The bring-your-own-device trend that has slowly been adopted by enterprises and businesses on a global scale is of obvious benefit to companies, as workers can work remotely through mobile devices, but the off-the-clock hours could begin to come back and bite employers. A report titled the Workplace Class Action Litigation Report created for the tenth year in a row by Seyfarth Shaw L.L.P. cites the increased use of mobile devices as perhaps a bane for employers caught in labor litigation.
While wage-and-hour litigation can be trite in practice, modern technologies keep it busy. The report forecasts that not only will wage-and-hour litigation continue strongly into 2014, but it could escalate in fervor and intensity. The argument surrounding paid time for use of mobile devices off the clock is just one aspect of new litigation tactics that could come into play.
Seyfarth's Gerald L. Maatman, Jr., co-chair of its Class Action Defense group and author of the Report stated, "In the past two years, we have seen a combination of Supreme Court decisions help create a defensive barrier for employers in class action cases. Enough time has passed, however, that plaintiff lawyers have begun to breach this barrier with new theories and approaches and, combined with increasing and aggressive government enforcement litigation, employers may once again find themselves facing bet-the-company-type class actions in 2014."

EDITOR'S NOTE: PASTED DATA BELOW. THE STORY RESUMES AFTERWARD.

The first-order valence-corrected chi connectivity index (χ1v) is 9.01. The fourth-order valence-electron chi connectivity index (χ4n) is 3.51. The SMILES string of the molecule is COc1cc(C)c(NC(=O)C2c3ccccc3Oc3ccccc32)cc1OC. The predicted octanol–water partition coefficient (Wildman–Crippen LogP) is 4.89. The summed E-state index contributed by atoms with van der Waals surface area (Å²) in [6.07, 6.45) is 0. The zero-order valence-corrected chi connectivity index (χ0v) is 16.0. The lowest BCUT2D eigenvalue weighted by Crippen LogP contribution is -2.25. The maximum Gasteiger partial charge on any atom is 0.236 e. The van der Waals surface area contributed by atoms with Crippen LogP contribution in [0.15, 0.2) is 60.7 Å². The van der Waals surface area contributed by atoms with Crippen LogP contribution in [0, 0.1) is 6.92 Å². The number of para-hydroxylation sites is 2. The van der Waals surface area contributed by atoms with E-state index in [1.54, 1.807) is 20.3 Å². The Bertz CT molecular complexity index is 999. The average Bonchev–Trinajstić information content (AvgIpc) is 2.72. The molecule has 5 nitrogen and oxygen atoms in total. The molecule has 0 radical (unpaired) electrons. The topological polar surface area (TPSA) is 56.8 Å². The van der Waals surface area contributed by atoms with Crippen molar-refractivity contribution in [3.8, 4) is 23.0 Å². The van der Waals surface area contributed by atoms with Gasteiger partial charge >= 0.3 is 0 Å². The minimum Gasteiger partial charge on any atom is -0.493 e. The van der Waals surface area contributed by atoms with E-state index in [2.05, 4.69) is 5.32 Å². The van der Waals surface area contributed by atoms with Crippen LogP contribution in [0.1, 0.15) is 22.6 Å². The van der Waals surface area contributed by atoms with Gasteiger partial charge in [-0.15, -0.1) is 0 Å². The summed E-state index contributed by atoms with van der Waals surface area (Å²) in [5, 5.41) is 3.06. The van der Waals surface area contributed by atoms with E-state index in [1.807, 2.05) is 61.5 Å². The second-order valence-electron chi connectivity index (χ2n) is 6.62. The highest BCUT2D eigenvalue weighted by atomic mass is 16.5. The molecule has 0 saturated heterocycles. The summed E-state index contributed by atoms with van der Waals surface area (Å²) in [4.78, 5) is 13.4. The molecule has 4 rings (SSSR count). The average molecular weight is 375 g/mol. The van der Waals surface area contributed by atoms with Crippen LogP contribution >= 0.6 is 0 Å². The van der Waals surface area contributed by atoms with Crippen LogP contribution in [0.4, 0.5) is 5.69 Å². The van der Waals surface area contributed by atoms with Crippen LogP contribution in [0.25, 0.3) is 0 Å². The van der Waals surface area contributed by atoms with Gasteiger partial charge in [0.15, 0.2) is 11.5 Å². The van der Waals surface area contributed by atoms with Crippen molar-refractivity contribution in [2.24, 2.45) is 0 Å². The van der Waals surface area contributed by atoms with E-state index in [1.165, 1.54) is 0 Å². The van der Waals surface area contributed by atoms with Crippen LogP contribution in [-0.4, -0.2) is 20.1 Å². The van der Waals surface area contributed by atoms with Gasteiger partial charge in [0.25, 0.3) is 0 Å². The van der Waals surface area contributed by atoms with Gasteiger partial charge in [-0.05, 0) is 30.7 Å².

So, while the report describes the falling number of employment discrimination cases -- down to 12,311 from nearly 2,000 more than that in 2012 -- the wage-and-hour cases are likely to rise. 2013 already saw $248.45 million in settlements from wage-and-hour suits, so the report notes that employers should be at the ready for more lawsuits that claim either workers were not paid for work done, or they were underpaid as a result of miscategorization.
Perhaps employers should simply take the dose of advice given after 2013's rash of unpaid and low-paid interns; big name media companies including Condé Nast were involved in high-profile cases resulting in the termination of internship programs. If the report's projections flesh out, such cases will not be any less viral in 2014.